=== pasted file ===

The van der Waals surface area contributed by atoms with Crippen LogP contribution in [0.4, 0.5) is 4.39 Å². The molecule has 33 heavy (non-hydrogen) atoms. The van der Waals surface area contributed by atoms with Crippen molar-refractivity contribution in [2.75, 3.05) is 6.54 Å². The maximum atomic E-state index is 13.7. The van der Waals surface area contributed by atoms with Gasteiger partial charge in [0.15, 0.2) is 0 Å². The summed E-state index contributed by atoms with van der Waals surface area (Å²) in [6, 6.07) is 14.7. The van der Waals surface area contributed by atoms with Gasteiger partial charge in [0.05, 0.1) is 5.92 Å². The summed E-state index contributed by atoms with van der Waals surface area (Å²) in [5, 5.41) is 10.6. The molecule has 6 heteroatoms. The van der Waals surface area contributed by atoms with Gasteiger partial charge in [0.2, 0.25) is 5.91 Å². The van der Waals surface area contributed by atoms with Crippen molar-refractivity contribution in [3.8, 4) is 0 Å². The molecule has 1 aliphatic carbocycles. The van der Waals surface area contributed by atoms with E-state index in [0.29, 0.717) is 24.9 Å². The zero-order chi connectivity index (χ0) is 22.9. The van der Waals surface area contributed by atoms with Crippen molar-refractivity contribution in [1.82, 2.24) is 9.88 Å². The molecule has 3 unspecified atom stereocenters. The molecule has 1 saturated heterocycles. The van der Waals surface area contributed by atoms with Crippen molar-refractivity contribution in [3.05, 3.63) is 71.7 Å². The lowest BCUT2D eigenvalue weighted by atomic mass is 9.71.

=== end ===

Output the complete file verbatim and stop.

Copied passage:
The van der Waals surface area contributed by atoms with Crippen LogP contribution in [0.4, 0.5) is 4.39 Å². The molecule has 33 heavy (non-hydrogen) atoms. The van der Waals surface area contributed by atoms with Crippen molar-refractivity contribution in [2.75, 3.05) is 6.54 Å². The maximum atomic E-state index is 13.7. The van der Waals surface area contributed by atoms with Gasteiger partial charge in [0.15, 0.2) is 0 Å². The summed E-state index contributed by atoms with van der Waals surface area (Å²) in [6, 6.07) is 14.7. The van der Waals surface area contributed by atoms with Gasteiger partial charge in [0.05, 0.1) is 5.92 Å². The summed E-state index contributed by atoms with van der Waals surface area (Å²) in [5, 5.41) is 10.6. The molecule has 6 heteroatoms. The van der Waals surface area contributed by atoms with Gasteiger partial charge in [0.2, 0.25) is 5.91 Å². The van der Waals surface area contributed by atoms with Crippen molar-refractivity contribution in [3.8, 4) is 0 Å². The molecule has 1 aliphatic carbocycles. The van der Waals surface area contributed by atoms with E-state index in [0.29, 0.717) is 24.9 Å². The zero-order chi connectivity index (χ0) is 22.9. The van der Waals surface area contributed by atoms with Crippen molar-refractivity contribution in [1.82, 2.24) is 9.88 Å². The molecule has 3 unspecified atom stereocenters. The molecule has 1 saturated heterocycles. The van der Waals surface area contributed by atoms with Crippen molar-refractivity contribution in [3.05, 3.63) is 71.7 Å². The lowest BCUT2D eigenvalue weighted by atomic mass is 9.71.